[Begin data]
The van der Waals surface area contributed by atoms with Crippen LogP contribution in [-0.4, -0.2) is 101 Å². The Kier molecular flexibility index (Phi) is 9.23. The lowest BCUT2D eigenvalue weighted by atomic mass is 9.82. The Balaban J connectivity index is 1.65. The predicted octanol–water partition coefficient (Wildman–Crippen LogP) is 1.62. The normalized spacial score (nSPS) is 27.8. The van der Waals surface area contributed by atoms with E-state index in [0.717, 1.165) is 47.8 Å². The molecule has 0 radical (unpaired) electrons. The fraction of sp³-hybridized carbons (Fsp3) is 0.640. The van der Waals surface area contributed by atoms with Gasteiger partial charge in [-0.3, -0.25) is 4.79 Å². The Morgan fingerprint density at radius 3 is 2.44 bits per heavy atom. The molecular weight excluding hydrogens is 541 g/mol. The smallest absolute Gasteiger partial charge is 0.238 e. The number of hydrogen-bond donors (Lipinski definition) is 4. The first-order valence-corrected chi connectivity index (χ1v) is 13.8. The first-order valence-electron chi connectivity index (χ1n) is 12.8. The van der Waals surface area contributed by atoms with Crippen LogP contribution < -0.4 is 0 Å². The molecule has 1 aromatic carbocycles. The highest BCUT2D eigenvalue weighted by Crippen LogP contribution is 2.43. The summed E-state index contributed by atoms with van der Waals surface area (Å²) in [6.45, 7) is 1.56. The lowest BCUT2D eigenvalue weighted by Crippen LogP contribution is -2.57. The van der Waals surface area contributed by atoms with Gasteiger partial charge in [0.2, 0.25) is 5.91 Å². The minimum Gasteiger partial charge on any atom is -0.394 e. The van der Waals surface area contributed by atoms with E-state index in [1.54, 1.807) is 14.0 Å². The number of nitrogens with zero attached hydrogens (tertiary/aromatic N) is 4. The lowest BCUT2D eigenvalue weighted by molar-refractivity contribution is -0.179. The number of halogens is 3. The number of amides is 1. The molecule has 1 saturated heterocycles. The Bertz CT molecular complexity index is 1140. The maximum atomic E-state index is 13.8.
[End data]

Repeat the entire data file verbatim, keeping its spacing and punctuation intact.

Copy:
The van der Waals surface area contributed by atoms with Crippen LogP contribution in [-0.4, -0.2) is 101 Å². The Kier molecular flexibility index (Phi) is 9.23. The lowest BCUT2D eigenvalue weighted by atomic mass is 9.82. The Balaban J connectivity index is 1.65. The predicted octanol–water partition coefficient (Wildman–Crippen LogP) is 1.62. The normalized spacial score (nSPS) is 27.8. The van der Waals surface area contributed by atoms with E-state index in [0.717, 1.165) is 47.8 Å². The molecule has 0 radical (unpaired) electrons. The fraction of sp³-hybridized carbons (Fsp3) is 0.640. The van der Waals surface area contributed by atoms with Gasteiger partial charge in [-0.3, -0.25) is 4.79 Å². The Morgan fingerprint density at radius 3 is 2.44 bits per heavy atom. The molecular weight excluding hydrogens is 541 g/mol. The smallest absolute Gasteiger partial charge is 0.238 e. The number of hydrogen-bond donors (Lipinski definition) is 4. The first-order valence-corrected chi connectivity index (χ1v) is 13.8. The first-order valence-electron chi connectivity index (χ1n) is 12.8. The van der Waals surface area contributed by atoms with Crippen LogP contribution < -0.4 is 0 Å². The molecule has 1 aromatic carbocycles. The highest BCUT2D eigenvalue weighted by Crippen LogP contribution is 2.43. The summed E-state index contributed by atoms with van der Waals surface area (Å²) in [6.45, 7) is 1.56. The lowest BCUT2D eigenvalue weighted by Crippen LogP contribution is -2.57. The van der Waals surface area contributed by atoms with Gasteiger partial charge in [0.2, 0.25) is 5.91 Å². The minimum Gasteiger partial charge on any atom is -0.394 e. The van der Waals surface area contributed by atoms with E-state index in [1.54, 1.807) is 14.0 Å². The number of nitrogens with zero attached hydrogens (tertiary/aromatic N) is 4. The lowest BCUT2D eigenvalue weighted by molar-refractivity contribution is -0.179. The number of halogens is 3. The number of amides is 1. The molecule has 1 saturated heterocycles. The Bertz CT molecular complexity index is 1140. The maximum atomic E-state index is 13.8.